Indeed, if any number were to be a symbol for Muslims, it would have to be one, since Muslims are such rigorous monotheists.  As, accordingly, the finger-gesture:

Kamal asked, “When is he going to forgive you?”
The mother gestured upward with her index finger and murmured, “Forgiveness comes from God.”
-- Naguib Mahfouz, Palace Walk (transl. of Bayn al-Qasrayn, 1956), 1990, p. 210

(That gesture has also been common in recent years  among evangelical Christians.)


Note further that, for those using the gesture, it is not simply “holding up your open hand” (as opposed, say, to a militant fist), as it might strike a Westerner;  it quite definitely contrasts with a five-finger symbol that antedates it by centuries in the Mediterranean region:

To ward off the evil eye, Khadija spread her fingers apart  and held up her hand with the palm facing Yasin, reciting “And from the evil of the envious person in his envy.” (Qur’an 113:5)
-- Naguib Mahfouz, Palace of Desire (transl. of Qasr al-Shawq, 1957), 1991, p. 34


If someone flashed you that symbol, it would be an insult;  much as the Quaker/hippie two-fingered “Peace” sign, if performed palm-in and in England, means something very bad.   And, just as with that last example, if you turn the palm inward for the Muslim five-finger gesture, it changes the meaning, in this case from hostile to friendly:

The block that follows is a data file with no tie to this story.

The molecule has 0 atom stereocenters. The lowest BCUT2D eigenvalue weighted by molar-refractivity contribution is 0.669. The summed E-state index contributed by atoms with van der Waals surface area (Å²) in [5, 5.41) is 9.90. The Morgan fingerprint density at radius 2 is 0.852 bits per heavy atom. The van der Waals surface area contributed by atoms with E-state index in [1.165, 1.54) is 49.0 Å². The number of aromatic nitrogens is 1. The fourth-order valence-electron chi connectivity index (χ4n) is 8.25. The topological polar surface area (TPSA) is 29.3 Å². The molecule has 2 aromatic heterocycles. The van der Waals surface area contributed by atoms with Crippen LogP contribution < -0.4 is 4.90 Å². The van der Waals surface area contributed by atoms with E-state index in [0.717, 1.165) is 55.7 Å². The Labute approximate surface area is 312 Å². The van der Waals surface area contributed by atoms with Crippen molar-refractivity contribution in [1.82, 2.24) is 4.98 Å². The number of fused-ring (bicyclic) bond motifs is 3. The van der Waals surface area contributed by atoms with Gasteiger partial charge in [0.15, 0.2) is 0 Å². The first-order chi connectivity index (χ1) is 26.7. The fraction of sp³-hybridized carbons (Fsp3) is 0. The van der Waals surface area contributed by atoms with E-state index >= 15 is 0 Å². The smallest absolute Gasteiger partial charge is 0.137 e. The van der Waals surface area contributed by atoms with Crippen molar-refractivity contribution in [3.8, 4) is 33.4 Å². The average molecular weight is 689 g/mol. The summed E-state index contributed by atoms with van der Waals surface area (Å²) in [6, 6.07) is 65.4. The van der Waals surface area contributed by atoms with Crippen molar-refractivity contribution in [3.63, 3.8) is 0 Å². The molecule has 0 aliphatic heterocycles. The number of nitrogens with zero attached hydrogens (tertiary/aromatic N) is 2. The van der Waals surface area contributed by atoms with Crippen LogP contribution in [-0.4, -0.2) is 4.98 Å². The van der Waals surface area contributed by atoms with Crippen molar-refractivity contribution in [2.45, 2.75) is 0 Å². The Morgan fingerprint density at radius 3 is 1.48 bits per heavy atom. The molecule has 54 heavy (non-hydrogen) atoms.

He spread his hand across his chest to express his thanks.
-- Naguib Mahfouz, Palace of Desire (transl. of Qasr al-Shawq, 1957), 1991, p. 138

For more on the khamsa  خمسة‎, see


[Afterpiece]

Let us dwell a bit upon the semiology of gesture in the Arab world.

Some gestures are apparently instinctual, and hence seem transparent, and probably universal.  As:

… flogging the ground with his camel-stick  to give emphasis to his words
-- Wilfred Thesiger,  Arabian Sands (1959; repr. 1990), p. 160

He shook his head rather forcefully  as if to expel these thoughts.
-- Naguib Mahfouz, Sugar Street (transl. of al-Sukkariyya, 1957), 1992, p. 30

Others are clearly more culturally conditioned:

We squatted down to drink, for no Arab drinks standing.
-- Wilfred Thesiger,  Arabian Sands (1959; repr. 1990), p. 165

She held her hand out to him  after wrapping it in a corner of her cloth, so she would not nullify his state of ritual cleanliness.
-- Naguib Mahfouz, Palace Walk (transl. of Bayn al-Qasrayn, 1956), 1990, p.

I once put my hand on the back of bin Kabina’s neck, and he turned on me and asked furiously if I took him for a slave.
-- Wilfred Thesiger,  Arabian Sands (1959; repr. 1990), p.  163